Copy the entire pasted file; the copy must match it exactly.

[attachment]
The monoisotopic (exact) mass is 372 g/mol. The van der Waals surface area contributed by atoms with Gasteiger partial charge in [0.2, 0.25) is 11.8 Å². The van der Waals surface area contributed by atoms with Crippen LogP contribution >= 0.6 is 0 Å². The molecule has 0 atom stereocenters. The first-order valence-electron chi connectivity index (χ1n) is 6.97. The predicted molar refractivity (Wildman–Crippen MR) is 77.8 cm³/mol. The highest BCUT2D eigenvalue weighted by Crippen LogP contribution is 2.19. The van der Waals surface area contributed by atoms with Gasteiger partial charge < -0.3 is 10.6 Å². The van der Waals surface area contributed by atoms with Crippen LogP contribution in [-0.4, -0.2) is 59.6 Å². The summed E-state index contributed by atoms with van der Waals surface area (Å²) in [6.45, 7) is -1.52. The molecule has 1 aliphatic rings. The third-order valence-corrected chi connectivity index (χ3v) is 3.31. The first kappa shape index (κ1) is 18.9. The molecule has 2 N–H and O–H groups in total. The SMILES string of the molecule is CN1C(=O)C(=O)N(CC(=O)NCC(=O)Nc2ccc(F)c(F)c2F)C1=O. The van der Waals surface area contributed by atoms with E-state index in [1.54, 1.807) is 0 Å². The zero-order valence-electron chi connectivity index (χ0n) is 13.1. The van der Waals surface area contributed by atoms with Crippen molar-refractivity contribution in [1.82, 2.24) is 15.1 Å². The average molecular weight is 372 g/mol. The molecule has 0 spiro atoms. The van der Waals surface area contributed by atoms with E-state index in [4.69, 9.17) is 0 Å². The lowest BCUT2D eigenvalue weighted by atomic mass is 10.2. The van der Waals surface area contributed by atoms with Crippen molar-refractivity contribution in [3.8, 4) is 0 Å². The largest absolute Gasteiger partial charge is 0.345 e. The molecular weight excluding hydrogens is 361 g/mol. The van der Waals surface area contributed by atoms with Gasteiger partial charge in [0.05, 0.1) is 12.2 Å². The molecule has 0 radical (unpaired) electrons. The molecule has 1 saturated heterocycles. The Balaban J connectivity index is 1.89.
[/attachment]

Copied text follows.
The monoisotopic (exact) mass is 372 g/mol. The van der Waals surface area contributed by atoms with Gasteiger partial charge in [0.2, 0.25) is 11.8 Å². The van der Waals surface area contributed by atoms with Crippen LogP contribution >= 0.6 is 0 Å². The molecule has 0 atom stereocenters. The first-order valence-electron chi connectivity index (χ1n) is 6.97. The predicted molar refractivity (Wildman–Crippen MR) is 77.8 cm³/mol. The highest BCUT2D eigenvalue weighted by Crippen LogP contribution is 2.19. The van der Waals surface area contributed by atoms with Gasteiger partial charge < -0.3 is 10.6 Å². The van der Waals surface area contributed by atoms with Crippen LogP contribution in [-0.4, -0.2) is 59.6 Å². The summed E-state index contributed by atoms with van der Waals surface area (Å²) in [6.45, 7) is -1.52. The molecule has 1 aliphatic rings. The third-order valence-corrected chi connectivity index (χ3v) is 3.31. The first kappa shape index (κ1) is 18.9. The molecule has 2 N–H and O–H groups in total. The SMILES string of the molecule is CN1C(=O)C(=O)N(CC(=O)NCC(=O)Nc2ccc(F)c(F)c2F)C1=O. The van der Waals surface area contributed by atoms with E-state index in [1.54, 1.807) is 0 Å². The zero-order valence-electron chi connectivity index (χ0n) is 13.1. The van der Waals surface area contributed by atoms with Crippen molar-refractivity contribution in [1.82, 2.24) is 15.1 Å². The average molecular weight is 372 g/mol. The molecule has 0 spiro atoms. The van der Waals surface area contributed by atoms with E-state index in [4.69, 9.17) is 0 Å². The lowest BCUT2D eigenvalue weighted by atomic mass is 10.2. The van der Waals surface area contributed by atoms with Crippen molar-refractivity contribution in [3.8, 4) is 0 Å². The largest absolute Gasteiger partial charge is 0.345 e. The molecular weight excluding hydrogens is 361 g/mol. The van der Waals surface area contributed by atoms with Gasteiger partial charge in [0.05, 0.1) is 12.2 Å². The molecule has 0 radical (unpaired) electrons. The molecule has 1 saturated heterocycles. The Balaban J connectivity index is 1.89.